Social accounting broadens the framework of conventional accounting with the goal of understanding the impact an organization has on its stakeholders. The effects of an organization included in social accounting typically include financial, social, and environmental dimensions. By taking a stakeholder approach, social accounting emphasizes the collective effort needed to run an organization and the multiple stakeholders impacted by its efforts.
Compared to traditional accounting, social accounting is a relatively new concept. It refers to the inclusion of a wider range of factors in the accounting model than just financial information. Social accounting typically captures the positive and negative impacts of an organization on the economy, society, and environment. Social accounting can be supplemental to the financial statements when it is presented in a separate report,...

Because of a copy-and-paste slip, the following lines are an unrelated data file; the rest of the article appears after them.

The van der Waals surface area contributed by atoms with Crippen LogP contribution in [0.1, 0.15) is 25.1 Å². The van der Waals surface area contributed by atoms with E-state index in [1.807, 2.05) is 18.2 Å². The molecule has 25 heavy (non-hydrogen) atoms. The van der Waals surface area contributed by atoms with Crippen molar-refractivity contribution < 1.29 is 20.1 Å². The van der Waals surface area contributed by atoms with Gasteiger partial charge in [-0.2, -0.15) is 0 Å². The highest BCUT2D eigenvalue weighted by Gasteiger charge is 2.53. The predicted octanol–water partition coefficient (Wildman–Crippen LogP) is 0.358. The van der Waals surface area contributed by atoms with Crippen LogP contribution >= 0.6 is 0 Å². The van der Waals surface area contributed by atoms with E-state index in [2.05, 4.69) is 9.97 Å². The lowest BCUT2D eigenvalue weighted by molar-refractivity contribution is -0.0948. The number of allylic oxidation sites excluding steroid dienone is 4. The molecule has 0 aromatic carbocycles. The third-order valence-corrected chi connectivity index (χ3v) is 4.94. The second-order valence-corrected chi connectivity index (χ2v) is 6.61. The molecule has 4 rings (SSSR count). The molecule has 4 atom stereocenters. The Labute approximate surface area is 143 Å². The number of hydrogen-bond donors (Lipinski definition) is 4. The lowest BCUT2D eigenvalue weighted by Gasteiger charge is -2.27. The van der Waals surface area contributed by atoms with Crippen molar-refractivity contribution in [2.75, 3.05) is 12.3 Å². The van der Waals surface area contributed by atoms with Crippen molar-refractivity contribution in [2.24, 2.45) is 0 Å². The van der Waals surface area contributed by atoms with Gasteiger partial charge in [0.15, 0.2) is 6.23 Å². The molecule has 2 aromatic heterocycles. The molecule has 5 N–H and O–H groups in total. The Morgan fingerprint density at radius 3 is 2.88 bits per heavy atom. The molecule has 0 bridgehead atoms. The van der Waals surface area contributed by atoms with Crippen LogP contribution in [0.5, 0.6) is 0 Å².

- Global Reporting Initiative (GRI) (2016) About sustainability reporting. Retrieved from: https://www.globalreporting.org/information/sustainability-reporting/Pages/default.aspx\
- IIRC (2013) The International Integrated Reporting Framework. Available at: http://integratedreporting.org/resource/international-ir-framework/
- Independent Sector (2016) The Value of Volunteer Time. Available at: http://independentsector.org/resource/the-value-of-volunteer-time/
- Mook L (2007) Social and environmental accounting: the expanded value added statement, Doctoral dissertation, University of Toronto, TorontoGoogle Scholar
- Mook L, Quarter J, Richmond BJ (2007) What counts: social accounting for non-profits and cooperatives, 2nd edn. Sigel Press, LondonGoogle Scholar